Meat Consumption: A Slow Killer?

Meat Consumption: A Slow Killer?A recent Mayo Clinic study in Arizona found that through the studies of over 1.5 million people, through 5 and a half to around 20 years and discovered that reduced meat intake likely leads to a lower mortality rate. Continued scientific research studies show that the high rate of fats found in many processed (and unprocessed) meats leads to unhealthy dietary habits, unwanted, and otherwise unnatural fats, carbohydrates, and salts. Such foods (meats in particular) can also lead to unhealthy cravings of salts, and other meats or foods that are bad or counter-intuitive to a healthier you or dietary routines.

While both processed and unprocessed meats were considered for these research-studies, processed showed the most frequency in leading to unhealthy diets, cardiovascular diseases, conditions, high blood pressure, cholesterol, and obesity.

An additional 2014 medical study found that up to 50% of people experienced up to 25% increases in lifespan, health, and reports of both happiness and success with healthy, exercise-rich diets and lifestyles.

Essentially, the majority of these statistics and research-studies demonstrate that a vegetable rich diet is most optimal for not only good health, but also the most natural route to accumulate nutrient rich benefits – such as vitamins and minerals.
While meats undoubtedly have their share of health benefits with regards to proteins and some healthy fats, in general they might be concluded to cause more harm than good in the long-run for those that consuming meats on a daily basis.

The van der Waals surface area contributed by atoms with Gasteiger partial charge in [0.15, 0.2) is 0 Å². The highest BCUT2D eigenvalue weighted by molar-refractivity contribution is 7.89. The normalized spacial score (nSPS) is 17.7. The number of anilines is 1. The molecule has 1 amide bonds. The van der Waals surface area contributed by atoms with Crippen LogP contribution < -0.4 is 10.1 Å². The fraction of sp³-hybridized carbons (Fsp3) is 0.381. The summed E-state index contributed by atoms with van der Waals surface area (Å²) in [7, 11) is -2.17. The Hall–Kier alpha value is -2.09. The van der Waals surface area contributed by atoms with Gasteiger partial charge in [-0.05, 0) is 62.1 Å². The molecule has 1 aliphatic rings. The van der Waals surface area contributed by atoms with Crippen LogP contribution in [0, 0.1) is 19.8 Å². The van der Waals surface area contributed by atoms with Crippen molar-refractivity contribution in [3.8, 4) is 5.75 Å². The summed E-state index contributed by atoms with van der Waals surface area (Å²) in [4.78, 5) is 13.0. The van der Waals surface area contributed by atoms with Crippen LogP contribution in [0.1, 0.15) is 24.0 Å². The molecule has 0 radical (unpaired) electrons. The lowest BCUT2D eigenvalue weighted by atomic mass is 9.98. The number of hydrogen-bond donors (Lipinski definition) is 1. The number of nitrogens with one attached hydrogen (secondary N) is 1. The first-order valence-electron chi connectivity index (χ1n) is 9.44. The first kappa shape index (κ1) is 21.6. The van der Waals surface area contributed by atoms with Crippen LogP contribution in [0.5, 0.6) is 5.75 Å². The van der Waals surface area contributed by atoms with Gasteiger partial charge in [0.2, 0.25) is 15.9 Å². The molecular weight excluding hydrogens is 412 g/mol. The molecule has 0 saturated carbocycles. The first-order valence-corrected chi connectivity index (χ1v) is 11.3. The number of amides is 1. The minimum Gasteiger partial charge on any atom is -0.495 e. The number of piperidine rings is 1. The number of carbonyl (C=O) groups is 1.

Arguably, vegetables and fruits most seemingly provide a more substantial amount of vitamins and minerals when compared to meats. However, proteins and other enzymes found in many meats are nearly impossible to find or accumulate through an otherwise vegetarian-like diet.

While many vegetarians might lean on soy milk and other foods for protein, a weekly or bi-weekly consumption of meat is most understandably going to be the most protein-rich when it comes to dietary decisions.

Ultimately, whether or not an individual pursues a less meat-rich diet is nutritionally significant, however, avoiding an unhealthy diet and junk foods is also an understandably strategic approach to shifting towards a healthier diet.

While many scientists and some medical professionals or nutritionists might argue that meat consumption is harmful to one’s diet, an equally significant argument can be made in favor that excess of nearly any food can be detrimental to one’s diet or health.

Just like those whom are considered “short-term vegetarians” for all intensive research purposes, likewise anyone whom pursues a snack or junk-free diet might equally find a healthier lifestyle and decreased likelihood of unwanted diseases or illness.

While science and medicine might recommend decreasing meat consumption, limited research is currently available to otherwise demonstrate that completely stopping meat consumption will lead to a healthier you in the long run.

When considering meat consumption it’s always worth considering the method of cooking or preparation, as likewise many foods can be distinctively altered from healthy or unhealthy standards through various available preparation techniques.

Image credit:  satina

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